Arena for Contemporary African, African-American and Caribbean Art

Author: Thuli Gamedze

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The art world in South Africa observed


FROM THE ARCHIVE 1: February 2016:

Thuli Gamedze – a middle class Black person, as she calls herself – observes the art world in South Africa, specifically in Cape Town, in an attempt to reconcile personal encounters in various art spaces that seem to present multiple tensions between viewer, artist, art object, and gallery structure- due to the latter’s implied neutrality.

Memory  drawing of Sophia Lehulere (2015, chalk on blackboard, 70 x 100cm) of ‘Untitled’ painting by Gladys Mgudlandlu (undated, gouache on paper, 51 x 70cm), part of ‘History Will Break Your Heart’, of Kemang Wa Lehulere, 2015.

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To Hell with Monuments

LungiswaGqunta at 5: We celebrate the 5th anniversary of this magazine with the re-publication of a number of remarkable essays. This article of the South African artist and writer Thuli Gamedze was published in April 2015. It talks about the student protests in her country in that year. On a general, even universal level however it talks about the correction of the history by tearing down monuments that were once made to hero-ize a person or an event, but that now can and must be seen as symbols of a malign colonial system.

Thuli Gamedze challenges colonial and other monuments.
Detail of a site specific work of Lungiswa Gqunta.

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Sisipho Ngodwana: On Misbehaving Cultural Capital


Thulile Gamedze reflects on the urgency of creative, transdisciplinary practices for black women in postcolonial spaces, thinking through artist, collaborator in iQhiya collective (1), and friend Sisipho Ngodwana’s work.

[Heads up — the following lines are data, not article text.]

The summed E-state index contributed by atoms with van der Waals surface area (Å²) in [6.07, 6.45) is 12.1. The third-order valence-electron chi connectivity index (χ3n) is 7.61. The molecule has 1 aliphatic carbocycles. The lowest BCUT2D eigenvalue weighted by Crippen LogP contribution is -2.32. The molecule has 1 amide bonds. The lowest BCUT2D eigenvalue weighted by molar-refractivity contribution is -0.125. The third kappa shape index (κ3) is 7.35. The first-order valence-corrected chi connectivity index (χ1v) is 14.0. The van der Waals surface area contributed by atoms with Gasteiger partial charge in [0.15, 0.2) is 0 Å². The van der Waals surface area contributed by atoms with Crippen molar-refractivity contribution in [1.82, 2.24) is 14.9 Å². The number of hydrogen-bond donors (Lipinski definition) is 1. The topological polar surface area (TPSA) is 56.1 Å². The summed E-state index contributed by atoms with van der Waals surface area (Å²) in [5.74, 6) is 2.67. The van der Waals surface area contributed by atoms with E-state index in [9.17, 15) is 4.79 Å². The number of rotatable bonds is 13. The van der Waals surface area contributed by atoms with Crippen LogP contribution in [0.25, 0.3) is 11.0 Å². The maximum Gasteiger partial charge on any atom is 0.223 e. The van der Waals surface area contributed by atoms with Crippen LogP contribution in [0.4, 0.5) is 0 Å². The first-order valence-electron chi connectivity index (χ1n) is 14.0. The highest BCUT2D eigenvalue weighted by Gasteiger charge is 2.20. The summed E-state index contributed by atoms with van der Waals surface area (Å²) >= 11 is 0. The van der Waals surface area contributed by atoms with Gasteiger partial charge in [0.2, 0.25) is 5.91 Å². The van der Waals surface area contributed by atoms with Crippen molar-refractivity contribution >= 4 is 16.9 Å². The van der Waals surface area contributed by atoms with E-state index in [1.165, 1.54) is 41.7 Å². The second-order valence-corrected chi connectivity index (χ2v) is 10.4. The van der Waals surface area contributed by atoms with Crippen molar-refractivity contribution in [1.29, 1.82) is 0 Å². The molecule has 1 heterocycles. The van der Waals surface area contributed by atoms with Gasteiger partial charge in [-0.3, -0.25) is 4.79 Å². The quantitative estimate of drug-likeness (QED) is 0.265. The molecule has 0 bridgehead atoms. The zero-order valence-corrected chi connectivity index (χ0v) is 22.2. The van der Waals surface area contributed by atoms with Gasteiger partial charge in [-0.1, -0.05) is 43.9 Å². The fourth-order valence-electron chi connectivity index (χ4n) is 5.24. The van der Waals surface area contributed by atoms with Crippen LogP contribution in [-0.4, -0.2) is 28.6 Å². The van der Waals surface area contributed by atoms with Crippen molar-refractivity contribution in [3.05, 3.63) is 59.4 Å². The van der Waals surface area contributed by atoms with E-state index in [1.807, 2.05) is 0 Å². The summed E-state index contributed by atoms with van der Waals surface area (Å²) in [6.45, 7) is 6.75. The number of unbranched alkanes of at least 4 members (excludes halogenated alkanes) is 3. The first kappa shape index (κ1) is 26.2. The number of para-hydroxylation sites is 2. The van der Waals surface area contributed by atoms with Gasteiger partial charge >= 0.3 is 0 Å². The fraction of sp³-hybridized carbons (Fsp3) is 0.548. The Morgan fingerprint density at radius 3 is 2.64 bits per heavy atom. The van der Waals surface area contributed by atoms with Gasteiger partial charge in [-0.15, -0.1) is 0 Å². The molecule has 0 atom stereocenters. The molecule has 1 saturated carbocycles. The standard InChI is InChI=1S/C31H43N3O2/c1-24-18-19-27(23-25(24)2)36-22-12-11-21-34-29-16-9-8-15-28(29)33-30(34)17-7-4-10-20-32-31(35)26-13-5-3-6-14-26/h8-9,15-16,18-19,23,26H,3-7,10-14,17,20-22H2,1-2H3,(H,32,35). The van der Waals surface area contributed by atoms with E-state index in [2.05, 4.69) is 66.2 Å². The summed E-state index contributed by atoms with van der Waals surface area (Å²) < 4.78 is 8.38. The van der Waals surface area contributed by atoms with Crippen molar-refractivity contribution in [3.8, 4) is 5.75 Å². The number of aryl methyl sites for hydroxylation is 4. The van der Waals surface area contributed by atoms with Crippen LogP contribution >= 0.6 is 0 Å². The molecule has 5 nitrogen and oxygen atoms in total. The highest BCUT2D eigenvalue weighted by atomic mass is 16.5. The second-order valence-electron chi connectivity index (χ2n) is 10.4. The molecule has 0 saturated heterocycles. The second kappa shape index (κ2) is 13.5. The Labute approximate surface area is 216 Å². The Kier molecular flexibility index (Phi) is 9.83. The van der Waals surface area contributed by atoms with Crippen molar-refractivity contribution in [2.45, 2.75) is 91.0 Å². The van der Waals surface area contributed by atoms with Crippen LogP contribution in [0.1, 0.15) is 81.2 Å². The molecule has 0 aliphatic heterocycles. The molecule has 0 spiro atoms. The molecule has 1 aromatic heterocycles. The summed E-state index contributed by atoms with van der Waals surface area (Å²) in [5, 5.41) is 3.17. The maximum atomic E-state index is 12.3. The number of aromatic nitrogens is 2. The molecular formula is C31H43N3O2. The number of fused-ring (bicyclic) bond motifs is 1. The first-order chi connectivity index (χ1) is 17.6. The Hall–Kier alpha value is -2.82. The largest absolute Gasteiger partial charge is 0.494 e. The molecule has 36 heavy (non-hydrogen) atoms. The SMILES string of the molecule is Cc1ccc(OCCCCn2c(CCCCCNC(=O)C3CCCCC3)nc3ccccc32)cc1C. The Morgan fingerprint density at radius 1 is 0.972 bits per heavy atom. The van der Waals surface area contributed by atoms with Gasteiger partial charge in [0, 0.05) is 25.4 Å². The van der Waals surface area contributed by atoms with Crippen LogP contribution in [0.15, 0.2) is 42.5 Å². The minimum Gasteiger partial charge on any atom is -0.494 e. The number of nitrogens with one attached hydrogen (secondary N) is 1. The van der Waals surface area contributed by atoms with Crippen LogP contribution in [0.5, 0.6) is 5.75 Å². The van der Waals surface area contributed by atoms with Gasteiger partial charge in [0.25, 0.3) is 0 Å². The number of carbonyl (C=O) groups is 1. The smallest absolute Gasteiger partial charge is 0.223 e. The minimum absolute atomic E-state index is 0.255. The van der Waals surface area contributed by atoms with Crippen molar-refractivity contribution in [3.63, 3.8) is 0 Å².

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The Zone of Proximal Development


South African artist and critic Thuli Gamedze and her brother Asher, researcher talk about ‘the zone of proximal development’ : how can you – with assistance – let grow, multiply, specialize and expand a basic familiar knowledge of art. They talk about the possible tools to reach that goal.  “In the final section when we imagine a future world, we are grounded within rigorous self-engagement, and our engagement with other peoples’ worlds helps us to think about contradiction between everyday life and the imagined.”

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African Art and Film Practices: Processes of Colonial Creative Containment

ThuliAfripedia Senegal (film still, Omar Victor Diop) 2014, 28 min 30 Courtesy of Stocktown Films

“Filmmaking arrived in Africa with the intended function of ‘civilising’ the African population. The way that they would do this was through the introduction of western norms and ideals portrayed in film, which was a simultaneous strategy of erasure and dismissal of African existence as this exotic and superstitious experience. The role of film in this sense was a way to render our own stories useless to us.”

Filmmaker Mzonke Maloney in his conversation with art critic Thuli Gamedze
Afripedia: Senegal film still Omar Victor Diop, 2014 (28-min-30-Courtesy-of-Stocktown-Films)

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